Australia's most famous asylum seekers from Sri Lanka allowed to reunite

Tuesday, 15 June 2021 - 19:19

The father and daughter of the Tamil family at the centre of a national outcry over their detention on Christmas Island have landed in Perth to be reunited with the rest of their family.

Kopika and Nades Murugappan were filmed as they disembarked a small plane which landed in Perth just before 7pm.

Tharnicaa is the youngest member of the family and last week was flown from Christmas Island to Perth for medical treatment.
She was diagnosed with sepsis after almost two weeks of feeling unwell, but campaigners say she developed pneumonia.

Her family says that her treatment was delayed while on the island.

Dad Kopika and eldest daughter Nades have been staying in Christmas Island detention, apart from mum Priya and younger daughter Tharnicaa for nine long days after the latter pair were flown to Perth so Tharnicaa could receive emergency medical care.

Immigration Minister Alex Hawke said the family of four will be permitted to live in Perth in a community detention placement while Tharnicaa continues to be treated in the city's children's hospital.

Mr Hawke said details of the Tamil Sri Lankan family's case is still under investigation and that the government does not want to see the people-smuggling trade resume.

"They have been found at several junctures by the Administrative Appeals Tribunal, by the Federal Court, the Circuit Court, and the full Federal Court in the High Court not to be owed protection by Australia," he said.

"Their immigration status has not changed and therefore on balance I have made a decision, a compassionate decision to keep the family in the Australian community while they take further matters up with the government."

The family will now be allowed to live together in Perth while they pursue legal action related to their immigration status.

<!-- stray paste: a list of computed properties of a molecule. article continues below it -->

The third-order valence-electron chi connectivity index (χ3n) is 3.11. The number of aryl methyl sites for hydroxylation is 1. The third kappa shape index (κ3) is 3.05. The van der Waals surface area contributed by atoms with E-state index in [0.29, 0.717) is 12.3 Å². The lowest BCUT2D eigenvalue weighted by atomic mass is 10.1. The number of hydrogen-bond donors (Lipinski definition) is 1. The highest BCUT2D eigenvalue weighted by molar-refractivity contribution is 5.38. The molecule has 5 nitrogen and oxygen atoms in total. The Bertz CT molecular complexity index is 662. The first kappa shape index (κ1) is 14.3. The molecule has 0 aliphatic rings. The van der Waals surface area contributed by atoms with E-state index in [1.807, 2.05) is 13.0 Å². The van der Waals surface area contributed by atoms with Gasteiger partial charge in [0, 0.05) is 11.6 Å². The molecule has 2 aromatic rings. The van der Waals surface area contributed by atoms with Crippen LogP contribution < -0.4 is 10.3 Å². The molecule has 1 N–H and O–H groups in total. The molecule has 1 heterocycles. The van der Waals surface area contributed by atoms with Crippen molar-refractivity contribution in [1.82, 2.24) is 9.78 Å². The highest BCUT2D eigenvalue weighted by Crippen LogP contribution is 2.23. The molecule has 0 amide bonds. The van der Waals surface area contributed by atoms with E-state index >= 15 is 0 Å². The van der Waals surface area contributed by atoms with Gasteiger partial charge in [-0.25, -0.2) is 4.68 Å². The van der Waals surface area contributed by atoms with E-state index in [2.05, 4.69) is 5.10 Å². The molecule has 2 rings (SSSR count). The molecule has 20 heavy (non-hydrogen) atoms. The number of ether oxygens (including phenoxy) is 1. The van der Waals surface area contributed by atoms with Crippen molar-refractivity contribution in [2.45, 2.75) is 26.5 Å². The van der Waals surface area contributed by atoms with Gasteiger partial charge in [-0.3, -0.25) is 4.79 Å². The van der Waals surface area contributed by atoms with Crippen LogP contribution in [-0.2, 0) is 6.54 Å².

Four-year-old Tharnicaa Murugappan was evacuated to a Perth hospital last week after contracting a blood infection.

Her medical condition reignited public concern for the family's welfare.

Where was the family before
Priya and Nades Murugappan and their two daughters Tharnicaa and Kopika have been living in immigration detention on Christmas Island since 2019, after they were removed from their home in Biloela by Border Force officers in 2018.

Previously, they had been held in a detention compound on Christmas Island - an Australian external territory - where they had been monitored daily by security guards.

Advocates for the family welcomed their release from offshore detention, but said the family ought to be granted immediate protection and returned to their Queensland home.

"We hope and assume that [community detention] is only a temporary step. Community detention is no guarantee of safety and peace for this family," said the HometoBilo campaign.

Opposition lawmakers as well as a few government backbench MPs have also called for the family to be allowed to returned to Biloela - citing the local community's support for the family.

In recent days, protests were held in Sydney, Melbourne and other Australian cities, condemning the government's treatment of the family.

But on Tuesday Mr Hawke emphasised Australia's stringent asylum rules saying that the arrangement "releases the family from held detention" but "importantly...does not create a pathway to a visa."

"If they are not found to have matters where we owe them protection or they're not refugees, we will ask them to leave for Sri Lanka."

In 2018, the Murugappan family were removed from their home in the town of Biloela when their visa claim was rejected.

The Murugappans are a family of four: mother Priya, father Nades, Kopi, and her three-year-old sister Tharnicaa.

They are Australia's most famous asylum seekers, but they're barely known by their family name.

Instead they're "the Biloela family" - named after the small town where they lived for four years..

Nades and Priya arrived in Australia on separate journeys in 2012 and 2013 and lodged claims for asylum. The government granted them temporary protection visas.

Their forced removal from Biloela sparked outcry from local residents, who launched a national protest campaign and helped fund a legal battle.